Next year we’ll celebrate the tenth anniversary of the first MCU film — the 2008 hit Iron Man. This is even more impressive when you think of some of the more experimental and risky films which have reached critical and commercial success since. The vibrant Guardians of the Galaxy seemed to finally hammer the last nail into the coffin of the ‘grim-bleak’ genre of superhero films, and the goofy comedy of the recent Thor: Ragnarok followed suit.

Our notion of what superhero films are is changing, as it should after more than ten years of them dominating cinemas. While some people are always going to view the genre as fairly static and two-dimensional — or as just base-level bad — the fact is that the success of the movies means there’s room for variety. New kinds of stories can sit beside simple punch-em-ups.

But even the originals were relatively revolutionary in their day. Robert Downey Jr’s wise-cracking, traumatised playboy made Iron Man a risky film; one that looked and felt different to its precursors. RDJ wasn’t a traditional depiction of a hero. We were given quips and goatees instead of thick necks and flapping capes.

Even the director of Iron Man, Jon Favreau was nervous about the movie’s success, having been involved in movies like the awful Daredevil. ”I don’t want to get ahead of myself,” he said at the 2008 premiere in LA, not yet realising that it would create the environment for the entire MCU to grow.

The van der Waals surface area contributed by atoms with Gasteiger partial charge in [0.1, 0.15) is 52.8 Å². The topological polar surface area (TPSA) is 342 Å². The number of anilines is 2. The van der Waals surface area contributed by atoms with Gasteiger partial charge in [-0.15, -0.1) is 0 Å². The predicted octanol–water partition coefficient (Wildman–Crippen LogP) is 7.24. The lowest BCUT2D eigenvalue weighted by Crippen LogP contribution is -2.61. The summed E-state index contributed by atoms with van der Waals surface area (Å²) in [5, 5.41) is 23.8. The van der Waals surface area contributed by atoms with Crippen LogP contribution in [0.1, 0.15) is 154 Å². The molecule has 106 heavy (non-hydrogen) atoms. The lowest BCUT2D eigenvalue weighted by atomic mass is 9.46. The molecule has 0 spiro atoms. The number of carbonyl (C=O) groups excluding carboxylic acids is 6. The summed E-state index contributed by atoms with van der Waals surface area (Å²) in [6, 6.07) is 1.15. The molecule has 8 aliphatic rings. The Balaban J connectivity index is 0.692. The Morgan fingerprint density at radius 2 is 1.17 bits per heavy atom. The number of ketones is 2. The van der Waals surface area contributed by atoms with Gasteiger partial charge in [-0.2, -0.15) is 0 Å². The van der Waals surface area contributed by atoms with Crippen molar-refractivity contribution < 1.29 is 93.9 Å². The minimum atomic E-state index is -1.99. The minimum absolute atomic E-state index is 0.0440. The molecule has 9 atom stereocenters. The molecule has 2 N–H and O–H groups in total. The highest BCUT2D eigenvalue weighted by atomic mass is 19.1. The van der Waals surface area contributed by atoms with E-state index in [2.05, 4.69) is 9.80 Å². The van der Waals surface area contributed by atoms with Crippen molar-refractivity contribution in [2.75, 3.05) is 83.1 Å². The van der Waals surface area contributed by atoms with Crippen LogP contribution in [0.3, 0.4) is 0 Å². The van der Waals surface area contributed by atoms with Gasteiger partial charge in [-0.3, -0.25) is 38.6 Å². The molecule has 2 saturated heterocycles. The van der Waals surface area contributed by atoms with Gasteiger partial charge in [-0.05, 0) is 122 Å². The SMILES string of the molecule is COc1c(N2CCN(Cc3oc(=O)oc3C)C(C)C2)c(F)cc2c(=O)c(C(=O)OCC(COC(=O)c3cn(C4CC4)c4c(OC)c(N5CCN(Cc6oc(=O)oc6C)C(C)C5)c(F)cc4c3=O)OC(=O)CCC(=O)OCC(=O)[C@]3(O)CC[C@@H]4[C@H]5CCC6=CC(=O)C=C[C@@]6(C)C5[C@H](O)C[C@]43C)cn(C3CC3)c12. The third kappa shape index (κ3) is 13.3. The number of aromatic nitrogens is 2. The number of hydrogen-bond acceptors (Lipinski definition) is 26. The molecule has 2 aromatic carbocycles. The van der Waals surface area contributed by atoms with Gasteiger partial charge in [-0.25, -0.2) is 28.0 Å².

If the MCU continues to grow and experiment, it could be a particularly smart move to consciously uncouple with their more legacy heroes from The Avengers, such as Iron Man.

What will the universe look like without an Iron Man? It should look extremely different. If they’re really serious about creating a ‘finale’ in the Avengers franchise, we get to think about what they’re going to do to fill in that gap moving forward.

Cool Stuff That’s Already Happening

Marvel hasn’t simply focused on risk-taking within the genre; they’re also rolling out some actual diversity, after a particularly egregious length of time. Next year’s highly anticipated Black Panther is the first MCU film with a black actor as its lead, and it also features a mostly black cast.

After that, we get their first female-led superhero film with Captain Marvel, played by Brie Larson. Not only is it ridiculous that it’s taken 10 years to get a film with a super-lady at its helm, but it must be significantly embarrassing to Marvel that they were beaten to the pip by their main competitor with Wonder Woman. The film absolutely smashed it out of the ballpark with its box-office attendance.